Mr. O’Keefe is a passionate advocate for Alice Roosevelt, T.R.’s first wife, whom he maintains historians have mistakenly cast as an intellectual lightweight against her successor, Edie Carow. It was under Alice’s influence, he points out, that Teddy “embraced women’s suffrage,” a position, ironically, not shared by his sisters. Teddy’s astonishingly radical senior thesis at Harvard, “Practicability of Giving Men and Women Equal Rights,” argued that equal rights for women were not only moral and just but wholly self-evident.

“It is doubtful if women are inferior to men . . . individually many women are superior to the general run of men,” wrote Teddy, and “as regards to the laws relating to marriage, there should be the most absolute equality preserved between the two sexes.” It’s hard to imagine Teddy, a man of his day, embracing feminism without Alice’s prodding. “If we could once thoroughly get rid of the feeling that an old maid is more to be looked down upon than an old bachelor,” he continued, “or that woman’s work, though equally good, should not be paid as well as a man’s, we should have taken a long stride in advance.” Right on.

Married to Alice, Mr. O’Keefe writes, T.R. “rose like a rocket,” winning a term in the New York State Assembly. Tragically, on Valentine’s Day three years later, she died of kidney failure following the birth of their daughter. (Mr. O’Keefe includes the heartbreaking poem “Annabel Lee” by Edgar Allan Poe, whom T.R. admired, which reads eerily almost as if it had been written for the occasion.) Later that night, T.R.’s mother, Mittie, succumbed to typhoid fever.

A felled bull in the ring, T.R. turned down an invitation to run for a fourth term in the Assembly — “the light has gone out of my life,” he wrote in his diary. He retreated to the Badlands, persuaded that for him any meaningful life was over. Years later he claimed that he would never have become president without his time as a cattle rancher in North Dakota.

Back in New York, it was Bamie, of course, who took care of baby Alice (Alice Roosevelt Longworth). In good time, she orchestrated a “chance” meeting with T.R.’s childhood sweetheart, Edith Carow, whom he wed in spite of an expressed disapproval of second marriages. If Alice was “sunshine,” the author contends, then Edie was a “cloudy day.” Described by one observer as “almost Oriental” in her detachment, her devotion to T.R. was absolute; her jealousy of those who commanded his attention — as well as the specter of his first wife — encouraged his family to step lightly in her company.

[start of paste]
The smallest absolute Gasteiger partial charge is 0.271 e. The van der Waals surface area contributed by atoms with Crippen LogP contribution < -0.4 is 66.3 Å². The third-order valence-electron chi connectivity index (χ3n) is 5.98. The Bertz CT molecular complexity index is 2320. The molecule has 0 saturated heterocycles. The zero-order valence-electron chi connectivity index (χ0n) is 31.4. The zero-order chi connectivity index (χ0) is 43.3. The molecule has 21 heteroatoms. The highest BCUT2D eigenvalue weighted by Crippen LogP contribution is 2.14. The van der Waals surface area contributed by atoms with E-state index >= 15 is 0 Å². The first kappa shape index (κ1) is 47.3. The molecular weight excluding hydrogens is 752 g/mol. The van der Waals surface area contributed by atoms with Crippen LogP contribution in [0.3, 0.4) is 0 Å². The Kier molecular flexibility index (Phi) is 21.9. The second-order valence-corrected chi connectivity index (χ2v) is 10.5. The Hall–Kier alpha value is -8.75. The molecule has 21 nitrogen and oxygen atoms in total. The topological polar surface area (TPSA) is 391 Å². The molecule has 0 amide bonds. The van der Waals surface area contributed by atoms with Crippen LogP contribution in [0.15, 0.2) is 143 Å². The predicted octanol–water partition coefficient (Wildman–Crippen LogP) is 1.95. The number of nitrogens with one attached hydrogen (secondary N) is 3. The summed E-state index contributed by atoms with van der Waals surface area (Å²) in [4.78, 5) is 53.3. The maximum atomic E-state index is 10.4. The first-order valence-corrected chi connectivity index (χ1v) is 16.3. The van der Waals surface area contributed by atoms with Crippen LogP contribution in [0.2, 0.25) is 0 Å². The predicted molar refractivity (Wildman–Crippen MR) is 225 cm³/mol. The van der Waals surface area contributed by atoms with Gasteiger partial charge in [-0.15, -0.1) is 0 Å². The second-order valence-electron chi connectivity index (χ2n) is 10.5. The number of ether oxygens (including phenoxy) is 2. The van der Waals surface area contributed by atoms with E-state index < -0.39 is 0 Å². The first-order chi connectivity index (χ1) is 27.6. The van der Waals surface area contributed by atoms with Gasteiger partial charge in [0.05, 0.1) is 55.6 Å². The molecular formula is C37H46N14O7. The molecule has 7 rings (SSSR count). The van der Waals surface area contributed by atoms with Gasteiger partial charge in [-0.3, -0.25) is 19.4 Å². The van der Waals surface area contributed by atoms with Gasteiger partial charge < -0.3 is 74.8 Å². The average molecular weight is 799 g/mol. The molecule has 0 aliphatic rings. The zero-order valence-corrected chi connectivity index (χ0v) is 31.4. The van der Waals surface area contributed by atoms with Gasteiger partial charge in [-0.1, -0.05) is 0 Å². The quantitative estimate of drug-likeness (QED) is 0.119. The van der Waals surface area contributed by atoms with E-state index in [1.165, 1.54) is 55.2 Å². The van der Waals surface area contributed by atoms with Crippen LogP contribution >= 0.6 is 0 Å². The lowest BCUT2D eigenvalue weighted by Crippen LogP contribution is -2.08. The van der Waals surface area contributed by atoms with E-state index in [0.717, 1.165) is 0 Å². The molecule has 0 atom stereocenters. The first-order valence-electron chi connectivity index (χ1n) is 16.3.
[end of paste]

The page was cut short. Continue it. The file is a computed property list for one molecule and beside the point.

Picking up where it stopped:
As first lady, Edith was frequently in the rooms where it happened, so to speak, knitting quietly in the corner. President Roosevelt continued to take advantage of “the sexism of the time” to keep the women he relied on close at hand. “Her judgment of men was nearly always better than his,” Henry Stimson, a Roosevelt crony, wrote of Edie. “Her influence was freely exerted on him and whenever I saw it it was in the direction for good,” he continued.

Teddy admitted, “whenever I go against [Edith’s] judgment, I regret it.”

On the night of the 1904 presidential election, T.R. claimed that win or lose he would have no complaints. “Infinitely more important [is the] fact that I have had the happiest home life of any man I have ever known.” Edith would bring the role of first lady into modern times, creating the White House’s executive West Wing, its Rose Garden, and the portrait gallery of first ladies. She made the White House musical evenings a thing — an innovation that is typically credited to the more dazzling Jackie Kennedy.

It was a love story to the end. In a letter to his son Kermit, he wrote of Edith: “[She is] as charming and bewitching as ever; & all her ways are so attractive. . . .”

While Mr. O’Keefe may romanticize the Roosevelt family, he has no illusions that they lived in better times. The Gilded Age and its aftermath were rife with corruption, self-serving party bosses, greedy entrepreneurs, anarchist plots, and megalomaniacal politicians, T.R. withstanding. “My father always has to be the bride at every wedding and the corpse at every funeral,” quipped his daughter Alice, a legendary wit.

Yet there was less daylight between conservative and liberal positions. A Republican in name, T.R. stood for conservation, child labor laws, public education reform, urban housing codes, and the nation’s first pure food and drug laws. He fought political corruption and corporate interests, being “vehemently opposed to wealth made on the backs of ordinary people.”

“The Loves of Theodore Roosevelt” will make its readers disheartenedly conscious of the thin political gruel that’s served today and long for the kind of a public servant for whom courage is the mark of character.

Ellen T. White is the author of “Simply Irresistible,” a book about the great romantic women of history, and the forthcoming “Key West: Paradise Found.” She lives part time in Springs.

Edward F. O’Keefe has a house in Bellport. Theodore Roosevelt’s “summer White House,” Sagamore Hill, is in Oyster Bay.